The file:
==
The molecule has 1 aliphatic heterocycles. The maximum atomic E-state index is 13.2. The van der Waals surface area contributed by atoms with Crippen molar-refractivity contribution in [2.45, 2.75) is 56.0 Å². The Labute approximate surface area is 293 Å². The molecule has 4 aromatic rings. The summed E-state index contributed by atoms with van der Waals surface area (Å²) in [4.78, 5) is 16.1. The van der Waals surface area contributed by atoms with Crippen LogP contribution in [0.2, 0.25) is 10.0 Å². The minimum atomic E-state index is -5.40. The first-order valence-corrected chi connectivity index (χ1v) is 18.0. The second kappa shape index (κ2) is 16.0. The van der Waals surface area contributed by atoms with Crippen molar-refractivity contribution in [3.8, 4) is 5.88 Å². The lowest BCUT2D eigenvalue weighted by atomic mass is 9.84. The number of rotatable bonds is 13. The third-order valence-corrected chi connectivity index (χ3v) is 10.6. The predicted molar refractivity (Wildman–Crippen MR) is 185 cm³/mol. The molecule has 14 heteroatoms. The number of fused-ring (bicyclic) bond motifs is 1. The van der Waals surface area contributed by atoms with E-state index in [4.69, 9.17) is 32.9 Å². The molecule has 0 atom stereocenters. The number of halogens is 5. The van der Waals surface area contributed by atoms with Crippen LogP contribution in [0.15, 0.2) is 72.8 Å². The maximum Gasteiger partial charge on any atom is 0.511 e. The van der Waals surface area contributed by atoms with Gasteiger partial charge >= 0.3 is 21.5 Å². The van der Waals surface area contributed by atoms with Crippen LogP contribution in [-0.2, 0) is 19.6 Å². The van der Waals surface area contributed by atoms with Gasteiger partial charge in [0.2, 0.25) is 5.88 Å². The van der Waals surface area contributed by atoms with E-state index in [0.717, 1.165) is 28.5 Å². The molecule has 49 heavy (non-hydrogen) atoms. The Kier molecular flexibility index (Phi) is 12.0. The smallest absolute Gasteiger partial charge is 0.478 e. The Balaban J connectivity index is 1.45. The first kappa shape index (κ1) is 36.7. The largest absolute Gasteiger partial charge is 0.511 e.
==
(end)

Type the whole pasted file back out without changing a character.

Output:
The molecule has 1 aliphatic heterocycles. The maximum atomic E-state index is 13.2. The van der Waals surface area contributed by atoms with Crippen molar-refractivity contribution in [2.45, 2.75) is 56.0 Å². The Labute approximate surface area is 293 Å². The molecule has 4 aromatic rings. The summed E-state index contributed by atoms with van der Waals surface area (Å²) in [4.78, 5) is 16.1. The van der Waals surface area contributed by atoms with Crippen LogP contribution in [0.2, 0.25) is 10.0 Å². The minimum atomic E-state index is -5.40. The first-order valence-corrected chi connectivity index (χ1v) is 18.0. The second kappa shape index (κ2) is 16.0. The van der Waals surface area contributed by atoms with Crippen molar-refractivity contribution in [3.8, 4) is 5.88 Å². The lowest BCUT2D eigenvalue weighted by atomic mass is 9.84. The number of rotatable bonds is 13. The third-order valence-corrected chi connectivity index (χ3v) is 10.6. The predicted molar refractivity (Wildman–Crippen MR) is 185 cm³/mol. The molecule has 14 heteroatoms. The number of fused-ring (bicyclic) bond motifs is 1. The van der Waals surface area contributed by atoms with E-state index in [4.69, 9.17) is 32.9 Å². The molecule has 0 atom stereocenters. The number of halogens is 5. The van der Waals surface area contributed by atoms with Crippen LogP contribution in [0.15, 0.2) is 72.8 Å². The maximum Gasteiger partial charge on any atom is 0.511 e. The van der Waals surface area contributed by atoms with Gasteiger partial charge >= 0.3 is 21.5 Å². The van der Waals surface area contributed by atoms with Crippen LogP contribution in [-0.2, 0) is 19.6 Å². The van der Waals surface area contributed by atoms with Gasteiger partial charge in [0.2, 0.25) is 5.88 Å². The van der Waals surface area contributed by atoms with E-state index in [0.717, 1.165) is 28.5 Å². The molecule has 49 heavy (non-hydrogen) atoms. The Kier molecular flexibility index (Phi) is 12.0. The smallest absolute Gasteiger partial charge is 0.478 e. The Balaban J connectivity index is 1.45. The first kappa shape index (κ1) is 36.7. The largest absolute Gasteiger partial charge is 0.511 e.